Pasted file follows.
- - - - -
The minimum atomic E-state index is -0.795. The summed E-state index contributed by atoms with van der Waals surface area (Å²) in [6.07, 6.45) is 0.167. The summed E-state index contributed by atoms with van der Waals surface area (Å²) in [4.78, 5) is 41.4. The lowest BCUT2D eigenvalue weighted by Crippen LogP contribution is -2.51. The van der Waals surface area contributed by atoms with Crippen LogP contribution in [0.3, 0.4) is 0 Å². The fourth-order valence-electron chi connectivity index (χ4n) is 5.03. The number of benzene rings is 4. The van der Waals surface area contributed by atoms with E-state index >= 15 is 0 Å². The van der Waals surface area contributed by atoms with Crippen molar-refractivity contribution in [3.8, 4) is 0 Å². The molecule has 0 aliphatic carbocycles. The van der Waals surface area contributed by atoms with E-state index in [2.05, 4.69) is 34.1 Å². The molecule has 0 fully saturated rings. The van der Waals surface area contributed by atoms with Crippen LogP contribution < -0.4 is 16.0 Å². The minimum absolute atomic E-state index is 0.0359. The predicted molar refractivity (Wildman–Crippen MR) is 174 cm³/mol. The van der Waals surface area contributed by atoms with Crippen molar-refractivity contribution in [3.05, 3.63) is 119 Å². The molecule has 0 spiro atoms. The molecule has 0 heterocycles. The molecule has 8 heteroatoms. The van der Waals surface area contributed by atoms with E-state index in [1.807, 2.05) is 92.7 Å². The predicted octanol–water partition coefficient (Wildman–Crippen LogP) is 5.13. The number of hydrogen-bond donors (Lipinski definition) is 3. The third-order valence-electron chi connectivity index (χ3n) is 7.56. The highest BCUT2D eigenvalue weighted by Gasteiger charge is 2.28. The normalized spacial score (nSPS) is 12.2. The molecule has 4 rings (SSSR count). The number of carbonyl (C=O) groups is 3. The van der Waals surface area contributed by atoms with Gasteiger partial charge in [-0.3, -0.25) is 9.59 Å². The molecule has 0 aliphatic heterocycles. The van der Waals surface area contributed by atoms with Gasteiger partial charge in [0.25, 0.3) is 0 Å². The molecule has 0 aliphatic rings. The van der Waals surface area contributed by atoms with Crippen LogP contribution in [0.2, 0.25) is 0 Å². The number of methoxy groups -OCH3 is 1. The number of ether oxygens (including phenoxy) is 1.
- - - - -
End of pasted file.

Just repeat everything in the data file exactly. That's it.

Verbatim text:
The minimum atomic E-state index is -0.795. The summed E-state index contributed by atoms with van der Waals surface area (Å²) in [6.07, 6.45) is 0.167. The summed E-state index contributed by atoms with van der Waals surface area (Å²) in [4.78, 5) is 41.4. The lowest BCUT2D eigenvalue weighted by Crippen LogP contribution is -2.51. The van der Waals surface area contributed by atoms with Crippen LogP contribution in [0.3, 0.4) is 0 Å². The fourth-order valence-electron chi connectivity index (χ4n) is 5.03. The number of benzene rings is 4. The van der Waals surface area contributed by atoms with E-state index >= 15 is 0 Å². The van der Waals surface area contributed by atoms with Crippen molar-refractivity contribution in [3.8, 4) is 0 Å². The molecule has 0 aliphatic carbocycles. The van der Waals surface area contributed by atoms with E-state index in [2.05, 4.69) is 34.1 Å². The molecule has 0 fully saturated rings. The van der Waals surface area contributed by atoms with Crippen LogP contribution < -0.4 is 16.0 Å². The minimum absolute atomic E-state index is 0.0359. The predicted molar refractivity (Wildman–Crippen MR) is 174 cm³/mol. The van der Waals surface area contributed by atoms with Crippen molar-refractivity contribution in [3.05, 3.63) is 119 Å². The molecule has 0 spiro atoms. The molecule has 0 heterocycles. The molecule has 8 heteroatoms. The van der Waals surface area contributed by atoms with E-state index in [1.807, 2.05) is 92.7 Å². The predicted octanol–water partition coefficient (Wildman–Crippen LogP) is 5.13. The number of hydrogen-bond donors (Lipinski definition) is 3. The third-order valence-electron chi connectivity index (χ3n) is 7.56. The highest BCUT2D eigenvalue weighted by Gasteiger charge is 2.28. The normalized spacial score (nSPS) is 12.2. The molecule has 4 rings (SSSR count). The number of carbonyl (C=O) groups is 3. The van der Waals surface area contributed by atoms with Gasteiger partial charge in [-0.3, -0.25) is 9.59 Å². The molecule has 0 aliphatic heterocycles. The van der Waals surface area contributed by atoms with Gasteiger partial charge in [0.25, 0.3) is 0 Å². The molecule has 0 aliphatic rings. The van der Waals surface area contributed by atoms with Crippen LogP contribution in [0.2, 0.25) is 0 Å². The number of methoxy groups -OCH3 is 1. The number of ether oxygens (including phenoxy) is 1.